Well, for starters, we know they can’t get enough of Tom Cruise and Top Gun: Maverick, which has done remarkably well, especially when you consider the fact that the original was released 36 years ago. Cruise is only part of the reason for the sequel’s success, just like the success of The Batman is only partially due to the fact that it’s, you know, a Batman movie. People were excited about those movies because they’d heard how good each of them was from both critics and fellow audiences alike, and so they flocked to the theater to see them. If Warner Bros. hadn’t been in such a rush to get The Batman on HBO Max, maybe that film would’ve approached the billion-dollar mark, just as Top Gun is now. These two films represent the best that the studio system has to offer these days, and the box office performance of each serves as proof that word of mouth generated by a quality movie still matters.
And yet, maybe it doesn’t matter enough. Maybe spectacle is worth more than word of mouth, especially since we’re still in the process of crawling out of our respective caves following two years of isolation, and spectacle isn’t just what many people crave, it’s the only thing that will convince them to leave their homes. I would think that Lightyear would qualify as spectacle, especially in light of the story it’s telling, but apparently, the nostalgia-fueled combination of dinosaurs and Jeff Goldblum is a better example.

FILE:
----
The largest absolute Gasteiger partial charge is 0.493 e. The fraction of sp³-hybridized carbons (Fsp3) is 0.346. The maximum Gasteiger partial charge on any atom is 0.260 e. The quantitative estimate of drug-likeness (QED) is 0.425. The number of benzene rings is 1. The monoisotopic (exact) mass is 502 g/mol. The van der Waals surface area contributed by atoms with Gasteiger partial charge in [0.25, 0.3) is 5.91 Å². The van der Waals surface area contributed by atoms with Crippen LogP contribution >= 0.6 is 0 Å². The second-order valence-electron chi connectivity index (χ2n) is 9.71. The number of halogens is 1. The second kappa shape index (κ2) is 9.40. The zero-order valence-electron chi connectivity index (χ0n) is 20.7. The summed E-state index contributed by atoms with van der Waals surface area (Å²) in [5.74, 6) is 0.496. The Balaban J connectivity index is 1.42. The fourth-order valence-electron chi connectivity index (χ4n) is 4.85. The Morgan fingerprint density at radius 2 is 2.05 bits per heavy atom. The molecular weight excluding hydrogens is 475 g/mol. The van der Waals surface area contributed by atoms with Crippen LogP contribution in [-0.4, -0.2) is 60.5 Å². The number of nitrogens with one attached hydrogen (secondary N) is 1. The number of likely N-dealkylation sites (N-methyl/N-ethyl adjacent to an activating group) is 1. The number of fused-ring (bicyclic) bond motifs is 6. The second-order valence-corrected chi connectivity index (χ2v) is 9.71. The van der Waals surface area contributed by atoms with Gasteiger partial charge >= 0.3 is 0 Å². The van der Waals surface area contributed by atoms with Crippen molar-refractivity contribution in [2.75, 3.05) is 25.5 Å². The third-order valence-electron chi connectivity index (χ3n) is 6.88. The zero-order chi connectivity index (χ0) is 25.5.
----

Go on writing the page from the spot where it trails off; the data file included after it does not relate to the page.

I honestly think that the success of JWD is going to end up meaning more than the success of either Top Gun or The Batman, because Hollywood will inevitably take the wrong lessons from it and reinforce those lessons. Had JWD flopped, executives might have actually been forced to stop and reassess their creative strategies and maybe emphasize a return to quality storytelling rather than settle for putting a bunch of cool stuff up on screen and expecting marketing to do the rest. It could have been a turning point for the entire industry.
But after the success of a lazy sequel like JWD and the failure to launch Lightyear, a sequel that actually dares to do something different? Forget it. Prepare for more mindless crap. And there’s nothing anyone is going to be able to do about it, because we all had a chance to make a statement, vote with our wallets, and change the situation, and we blew it, just as we did earlier this year when the fabulous film The Northman came and went with little fanfare.
It’s great that Hollywood is still able to make quality blockbusters like The Batman and Top Gun: Maverick, but so long as audiences continue to show up for movies like JWD, the industry has little incentive to focus on preparing a quality meal since most people will eat whatever is put in front of them.
Neil Turitz is a journalist, essayist, author, and filmmaker who has worked in and written about Hollywood for nearly 25 years, though he has never lived there. These days, he splits his time between New York City and the Berkshires. He’s not on Twitter, but you can find him on Instagram @6wordreviews.
You can read a new installation of The Accidental Turitz every Wednesday, and all previous columns can be found here.